Though he is known primarily for his mathematics, John Wallis was also a prominent natural philosopher and experimentalist. Like many experimental philosophers, including his colleagues in the Royal Society, Wallis sought to identify the mathematical laws that govern natural phenomena. However, I argue that Wallis’s particular understanding of the laws of nature was informed by his reading of a thirteenth–century optical treatise by Robert Grosseteste, De lineis, angulis et figuris, which expresses the principle that “Nature doth not work (...) by Election.” Wallis’s use of this principle in his Discourse of Gravity and Gravitation helps to clarify his understanding of natural laws. According to Wallis, since nature cannot choose to act one way or another, natural phenomena are unfailingly regular, and it is this that allows them to be predicted, generalized, and described by mathematical rules. Furthermore, I argue that Wallis’s reading of Grosseteste reveals one way that medieval scholarship contributed to the “mathematization of nature” in the early modern period: historically–minded scholars like Wallis found insightful philosophical principles in medieval sources, and they transformed and redeployed these principles to suit the needs of early modern natural philosophy. (shrink)
This essay is a brief response to Durwood Foster and Richard Gelwick’s essays analyzing the 1963 encounter of Paul Tillich and Michael Polanyi and to Robert Russell’s assessment of the importantce of Polanyi’s ideas for recent theology and science discussions.
In his evaluation of the major social reform movements of his era, Mill chastised well-meaning reformers for their reluctance to elevate Malthusianism to a position of prominence in their efforts. He was convinced that the key to the material, mental, and moral improvement of the poor and the workers lay in a reduction of their physical numbers and in the behavioural modifications entailed by such a diminution, whereas most other reformers looked elsewhere for solutions. A favourite assumption about the proper (...) means for effecting social reform was that economic growth served as an effective and almost automatic instrument for improving society. Then, as now, an unquestioned faith in the capacity of a progressive economy to stimulate gains in per capita income for the lower classes set the terms for the discussion.1 However, by suggesting that broader and more intensive economic development without a corresponding reduction in the rate of population increase would not generate material gains for those living in indigence, let alone the broader socio-cultural progress that was to have followed closely upon its heels, Mill casts aspersions upon the ‘false ideal’ of economic growth which informed many grand programmes for social progress. (shrink)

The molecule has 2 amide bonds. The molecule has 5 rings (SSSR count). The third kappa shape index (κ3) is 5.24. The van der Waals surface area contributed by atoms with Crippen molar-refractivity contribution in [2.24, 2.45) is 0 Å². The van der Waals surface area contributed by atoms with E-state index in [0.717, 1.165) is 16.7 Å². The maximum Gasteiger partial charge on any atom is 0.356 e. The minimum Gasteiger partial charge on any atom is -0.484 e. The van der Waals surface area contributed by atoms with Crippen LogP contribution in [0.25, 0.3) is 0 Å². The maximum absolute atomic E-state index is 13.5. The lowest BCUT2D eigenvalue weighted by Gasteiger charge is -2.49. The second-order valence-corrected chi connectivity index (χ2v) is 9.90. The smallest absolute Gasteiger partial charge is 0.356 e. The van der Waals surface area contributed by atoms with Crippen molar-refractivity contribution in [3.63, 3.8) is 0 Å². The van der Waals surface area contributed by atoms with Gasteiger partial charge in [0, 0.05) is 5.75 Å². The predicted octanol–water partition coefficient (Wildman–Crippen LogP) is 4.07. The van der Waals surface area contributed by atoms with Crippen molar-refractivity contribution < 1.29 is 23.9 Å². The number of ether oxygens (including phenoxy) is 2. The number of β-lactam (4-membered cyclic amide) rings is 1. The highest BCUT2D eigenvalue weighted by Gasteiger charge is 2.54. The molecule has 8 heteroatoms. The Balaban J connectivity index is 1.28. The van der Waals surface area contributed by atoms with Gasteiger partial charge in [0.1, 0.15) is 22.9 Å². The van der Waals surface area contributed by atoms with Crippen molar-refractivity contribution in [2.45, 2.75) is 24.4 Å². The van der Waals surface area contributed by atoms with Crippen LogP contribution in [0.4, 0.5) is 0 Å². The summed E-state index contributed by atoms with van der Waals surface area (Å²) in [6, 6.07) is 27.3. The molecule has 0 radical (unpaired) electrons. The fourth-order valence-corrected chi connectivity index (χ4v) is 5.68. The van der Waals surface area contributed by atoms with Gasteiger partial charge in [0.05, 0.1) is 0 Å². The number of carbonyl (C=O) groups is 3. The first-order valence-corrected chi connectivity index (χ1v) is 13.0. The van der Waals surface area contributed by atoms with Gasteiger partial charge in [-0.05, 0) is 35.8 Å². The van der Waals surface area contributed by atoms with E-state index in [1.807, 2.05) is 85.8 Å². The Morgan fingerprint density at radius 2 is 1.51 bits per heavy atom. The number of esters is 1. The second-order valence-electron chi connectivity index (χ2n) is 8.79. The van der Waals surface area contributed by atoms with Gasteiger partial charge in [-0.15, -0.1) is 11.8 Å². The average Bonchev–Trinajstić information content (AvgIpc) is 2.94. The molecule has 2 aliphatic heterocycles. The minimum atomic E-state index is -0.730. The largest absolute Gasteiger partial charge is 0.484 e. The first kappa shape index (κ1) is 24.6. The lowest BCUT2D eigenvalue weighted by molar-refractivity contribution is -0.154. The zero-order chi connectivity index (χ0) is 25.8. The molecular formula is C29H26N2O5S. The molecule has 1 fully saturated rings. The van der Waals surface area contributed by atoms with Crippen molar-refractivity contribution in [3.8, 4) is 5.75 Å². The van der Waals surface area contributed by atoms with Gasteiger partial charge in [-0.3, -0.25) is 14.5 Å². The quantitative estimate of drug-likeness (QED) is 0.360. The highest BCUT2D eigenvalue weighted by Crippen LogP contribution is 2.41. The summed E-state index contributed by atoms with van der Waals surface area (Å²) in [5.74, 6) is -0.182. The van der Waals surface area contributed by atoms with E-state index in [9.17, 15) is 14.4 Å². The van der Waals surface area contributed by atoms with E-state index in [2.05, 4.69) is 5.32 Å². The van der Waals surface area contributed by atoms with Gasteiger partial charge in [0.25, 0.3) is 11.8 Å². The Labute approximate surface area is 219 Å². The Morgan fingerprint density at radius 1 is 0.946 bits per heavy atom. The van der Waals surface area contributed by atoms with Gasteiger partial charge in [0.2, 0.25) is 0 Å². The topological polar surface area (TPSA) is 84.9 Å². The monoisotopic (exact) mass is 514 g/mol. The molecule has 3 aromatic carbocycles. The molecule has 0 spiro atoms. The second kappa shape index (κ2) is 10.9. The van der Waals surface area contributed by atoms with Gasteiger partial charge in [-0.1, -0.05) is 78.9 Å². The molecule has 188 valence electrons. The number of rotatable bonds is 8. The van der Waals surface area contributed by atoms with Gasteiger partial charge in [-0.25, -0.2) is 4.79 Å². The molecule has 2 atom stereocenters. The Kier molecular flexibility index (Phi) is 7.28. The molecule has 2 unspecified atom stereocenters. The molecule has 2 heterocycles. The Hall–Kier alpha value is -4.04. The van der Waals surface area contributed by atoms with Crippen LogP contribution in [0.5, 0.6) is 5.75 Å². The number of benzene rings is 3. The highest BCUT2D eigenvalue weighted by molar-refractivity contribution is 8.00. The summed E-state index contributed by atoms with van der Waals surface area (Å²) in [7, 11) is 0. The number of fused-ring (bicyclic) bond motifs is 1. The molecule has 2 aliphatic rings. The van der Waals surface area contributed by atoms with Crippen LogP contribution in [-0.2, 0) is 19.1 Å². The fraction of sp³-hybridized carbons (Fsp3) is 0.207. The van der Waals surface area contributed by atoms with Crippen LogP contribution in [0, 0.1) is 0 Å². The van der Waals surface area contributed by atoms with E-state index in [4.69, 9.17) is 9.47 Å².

D'Arcy May, in his review, contends Magliola argues that the Buddhist doctrines of no-self and rebirth are contradictory, whereas Magliola in fact argues just the opposite--that these two Buddhist doctrines are not contradictory (and he explains why). What Magliola does contend is that Buddhist no-self and rebirth contradict the Catholic teachings of individual identity and "one life-span only." D'Arcy May's review contends that Magliola admits "authoritative statements" are "hard to come by" in Buddhism, whereas Magliola in his book contends that (...) "authoritative statements" play a very important role in Buddhism: his book explains how "authority" functions in Buddhism, and he directs readers to the careful "vetting" of his book--including his discussions of "authority in Buddhism"-- by Ven. Bhikkhu Bodhi (for Theravada) and Ven. Dr. Dhammadipa [Fa Yao] (for both Theravada and the two "Big Vehicles"). His book also cites approvals by several established academics who are Buddhologists. Magliola's "Reply" goes on to argue that D'Arcy May's interpretation of the "sensus fidelium" foists the opinions of "white intellectual elites and higher-income Catholics of the North Atlantic tier of countries and their geographical projections--Australia, etc. (only 9 percent of the world's Catholic population) upon the 68 percent of Catholics who live in the global South and East. Magliola's "Reply" also expresses his dismay that D'Arcy May, throughoout his review, dodges the pivotal Derridean notion of "samenesses erected by irreducible difference" though this "thought-motif" constitutes the scaffolding of Magliola's entire book. (shrink)